The recording from today’s show is now available. Click the player above to listen now, or download as an itunes podcast.
Recorded on Tuesday, April 13 with guest Grant McCracken, business anthropologist, and author of Chief Culture Officer.
Grant and I will be exploring the intimate connection between culture and storytelling, and its implications for brand marketers and innovators alike. I recently attended Grant’s one day bootcamp on Chief Culture Officer, and you can read my review of the remarkable experience. You’re in for a treat with this upcoming interview. Grant is a true sage of perspective on the evolving currents of 21st century culture. You want to be a part of this conversation.
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About Grant McCracken
Grant McCracken holds a PhD from the University of Chicago in cultural anthropology. He is the author of Culture and Consumption, Culture and Consumption II, Plenitude, Big Hair, The Long Interview, Flock and Flow, and Transformations. He has been the director of the Institute of Contemporary Culture at the Royal Ontario Museum, a senior lecturer at the Harvard Business School, a visiting scholar at the University of Cambridge and he is now a research affiliate at C3 at MIT. Grant blogs extensively at cultureby.com
He has consulted widely in the corporate world, including the Coca-Cola Company, Campbell Soup, Diageo, IBM, IKEA, Sesame Street, Chrysler, Kraft, and Kimberly Clark. He has served on marketing advisory boards for IBM and the Boston Beer Company. Basic Books has just published his latest book: Chief Culture Officer.
“McCracken convinced me not only that a CCO is necessary for any consumer-oriented company…startlingly original and useful.”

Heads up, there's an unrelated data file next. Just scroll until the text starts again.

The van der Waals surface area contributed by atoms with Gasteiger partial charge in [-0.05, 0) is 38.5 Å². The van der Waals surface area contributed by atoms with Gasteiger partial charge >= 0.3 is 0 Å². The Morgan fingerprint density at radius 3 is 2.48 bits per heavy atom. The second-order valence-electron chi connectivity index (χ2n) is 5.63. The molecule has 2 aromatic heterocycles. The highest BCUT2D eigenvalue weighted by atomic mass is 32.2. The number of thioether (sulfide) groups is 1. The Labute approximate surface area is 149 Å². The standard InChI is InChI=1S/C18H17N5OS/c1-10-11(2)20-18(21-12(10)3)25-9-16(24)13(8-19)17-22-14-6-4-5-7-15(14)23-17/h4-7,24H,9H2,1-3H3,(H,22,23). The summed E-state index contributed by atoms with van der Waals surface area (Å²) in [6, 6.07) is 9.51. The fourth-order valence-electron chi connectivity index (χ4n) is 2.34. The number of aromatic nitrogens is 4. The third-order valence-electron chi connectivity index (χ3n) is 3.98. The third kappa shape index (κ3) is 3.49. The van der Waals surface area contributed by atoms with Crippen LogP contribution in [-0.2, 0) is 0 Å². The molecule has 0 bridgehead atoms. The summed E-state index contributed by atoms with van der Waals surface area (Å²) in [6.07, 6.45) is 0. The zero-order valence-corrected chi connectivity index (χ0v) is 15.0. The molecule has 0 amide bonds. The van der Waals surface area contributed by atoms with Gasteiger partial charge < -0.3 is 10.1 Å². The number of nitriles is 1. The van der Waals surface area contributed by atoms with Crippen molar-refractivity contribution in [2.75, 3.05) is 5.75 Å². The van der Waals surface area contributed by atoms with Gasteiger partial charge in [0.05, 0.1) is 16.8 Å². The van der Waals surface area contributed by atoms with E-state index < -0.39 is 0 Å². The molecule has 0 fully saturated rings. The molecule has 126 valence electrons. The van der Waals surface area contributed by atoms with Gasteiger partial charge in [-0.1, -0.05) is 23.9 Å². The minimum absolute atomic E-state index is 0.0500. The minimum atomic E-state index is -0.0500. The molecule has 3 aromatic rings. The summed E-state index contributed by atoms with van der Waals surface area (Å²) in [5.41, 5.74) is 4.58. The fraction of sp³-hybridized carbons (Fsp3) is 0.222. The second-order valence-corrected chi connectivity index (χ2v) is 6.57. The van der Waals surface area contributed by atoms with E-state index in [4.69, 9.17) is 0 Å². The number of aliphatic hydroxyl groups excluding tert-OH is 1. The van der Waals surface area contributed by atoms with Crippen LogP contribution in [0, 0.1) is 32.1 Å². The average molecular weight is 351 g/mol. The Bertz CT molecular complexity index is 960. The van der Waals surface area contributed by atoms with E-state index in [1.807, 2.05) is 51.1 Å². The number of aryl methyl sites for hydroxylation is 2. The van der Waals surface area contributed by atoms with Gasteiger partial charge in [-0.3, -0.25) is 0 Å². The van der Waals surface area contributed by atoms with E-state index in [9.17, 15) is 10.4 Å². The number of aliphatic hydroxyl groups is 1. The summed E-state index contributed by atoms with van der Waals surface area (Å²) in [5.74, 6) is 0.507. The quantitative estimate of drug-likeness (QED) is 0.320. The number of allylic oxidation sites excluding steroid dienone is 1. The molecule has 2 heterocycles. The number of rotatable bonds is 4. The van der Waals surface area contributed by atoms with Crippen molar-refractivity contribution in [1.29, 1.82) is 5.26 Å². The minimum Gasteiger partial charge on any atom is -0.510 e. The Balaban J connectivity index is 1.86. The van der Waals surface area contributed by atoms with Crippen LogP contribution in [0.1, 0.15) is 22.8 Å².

– Katherine Bell, Harvard Business Review
Nike’s “Just Do It.” Dove’s “Campaign for Real Beauty.” HBO’s ability to crank out one successful drama after another. Microsoft’s “I am a PC” comeback. Why did these take off while others flopped? In Chief Culture Officer, anthropologist and consultant Grant McCracken argues brands succeed when corporations capitalize on culture. Not corporate culture or “high culture,” but the world outside the company—the ideas, emotions and activities that make up the life of the consumer. Apple, Nike, Virgin, and Volkswagen all found a way to make culture pay.
We can also see the costs of misreading culture: Gatorade missed out on a change in culture and paid a $1.4 billion penalty; Best Buy purchased Musicland just as people began downloading music online; and Levi-Strauss missed out on the hip-hop trend. Executives failed to notice what was happening in world outside the corporation, and paid dearly for it.
Keeping track of culture, understandings its opportunities, avoiding its pitfalls, this is the first order of business for the American corporation and something it does badly. This book argues that the corporation needs an expert in the C-suite who makes culture a full time responsibility, someone to join the CEO, CFO and CIO. What it needs is a Chief Culture Officer or CCO. BusinessWeek calls CCO one of the best innovation and design books of 2009
“One of those rare books that made me snap to attention…a fresh take on the impact of culture on the corporation”
– Jack Covert, CEO Reads
Sign up to receive the dial-in info, and take part in the live interactive interview on Tuesday, April 13.